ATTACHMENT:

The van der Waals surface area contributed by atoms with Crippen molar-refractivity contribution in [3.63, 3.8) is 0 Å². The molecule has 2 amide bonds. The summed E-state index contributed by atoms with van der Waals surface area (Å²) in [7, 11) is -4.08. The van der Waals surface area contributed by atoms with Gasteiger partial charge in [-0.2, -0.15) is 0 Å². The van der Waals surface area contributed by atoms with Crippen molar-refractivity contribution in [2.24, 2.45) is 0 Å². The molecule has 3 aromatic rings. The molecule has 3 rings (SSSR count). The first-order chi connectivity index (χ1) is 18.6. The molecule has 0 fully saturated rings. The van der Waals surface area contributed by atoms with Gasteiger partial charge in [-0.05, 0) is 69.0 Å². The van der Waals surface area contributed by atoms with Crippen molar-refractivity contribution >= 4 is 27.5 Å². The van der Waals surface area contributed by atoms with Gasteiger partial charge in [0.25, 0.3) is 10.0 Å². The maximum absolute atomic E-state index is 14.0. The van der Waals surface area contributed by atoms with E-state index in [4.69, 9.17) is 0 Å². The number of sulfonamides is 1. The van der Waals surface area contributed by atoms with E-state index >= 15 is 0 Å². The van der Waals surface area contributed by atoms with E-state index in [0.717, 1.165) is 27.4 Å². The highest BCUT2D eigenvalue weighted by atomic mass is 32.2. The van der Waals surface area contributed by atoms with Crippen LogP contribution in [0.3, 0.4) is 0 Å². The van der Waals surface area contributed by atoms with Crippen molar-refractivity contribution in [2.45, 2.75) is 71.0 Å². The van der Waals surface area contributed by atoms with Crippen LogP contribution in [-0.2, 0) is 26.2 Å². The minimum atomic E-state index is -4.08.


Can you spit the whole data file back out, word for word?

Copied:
The van der Waals surface area contributed by atoms with Crippen molar-refractivity contribution in [3.63, 3.8) is 0 Å². The molecule has 2 amide bonds. The summed E-state index contributed by atoms with van der Waals surface area (Å²) in [7, 11) is -4.08. The van der Waals surface area contributed by atoms with Gasteiger partial charge in [-0.2, -0.15) is 0 Å². The van der Waals surface area contributed by atoms with Crippen molar-refractivity contribution in [2.24, 2.45) is 0 Å². The molecule has 3 aromatic rings. The molecule has 3 rings (SSSR count). The first-order chi connectivity index (χ1) is 18.6. The molecule has 0 fully saturated rings. The van der Waals surface area contributed by atoms with Gasteiger partial charge in [-0.05, 0) is 69.0 Å². The van der Waals surface area contributed by atoms with Crippen molar-refractivity contribution >= 4 is 27.5 Å². The van der Waals surface area contributed by atoms with Gasteiger partial charge in [0.25, 0.3) is 10.0 Å². The maximum absolute atomic E-state index is 14.0. The van der Waals surface area contributed by atoms with E-state index in [4.69, 9.17) is 0 Å². The number of sulfonamides is 1. The van der Waals surface area contributed by atoms with E-state index >= 15 is 0 Å². The van der Waals surface area contributed by atoms with E-state index in [0.717, 1.165) is 27.4 Å². The highest BCUT2D eigenvalue weighted by atomic mass is 32.2. The van der Waals surface area contributed by atoms with Crippen LogP contribution in [0.3, 0.4) is 0 Å². The van der Waals surface area contributed by atoms with Crippen molar-refractivity contribution in [2.45, 2.75) is 71.0 Å². The van der Waals surface area contributed by atoms with Crippen LogP contribution in [-0.2, 0) is 26.2 Å². The minimum atomic E-state index is -4.08.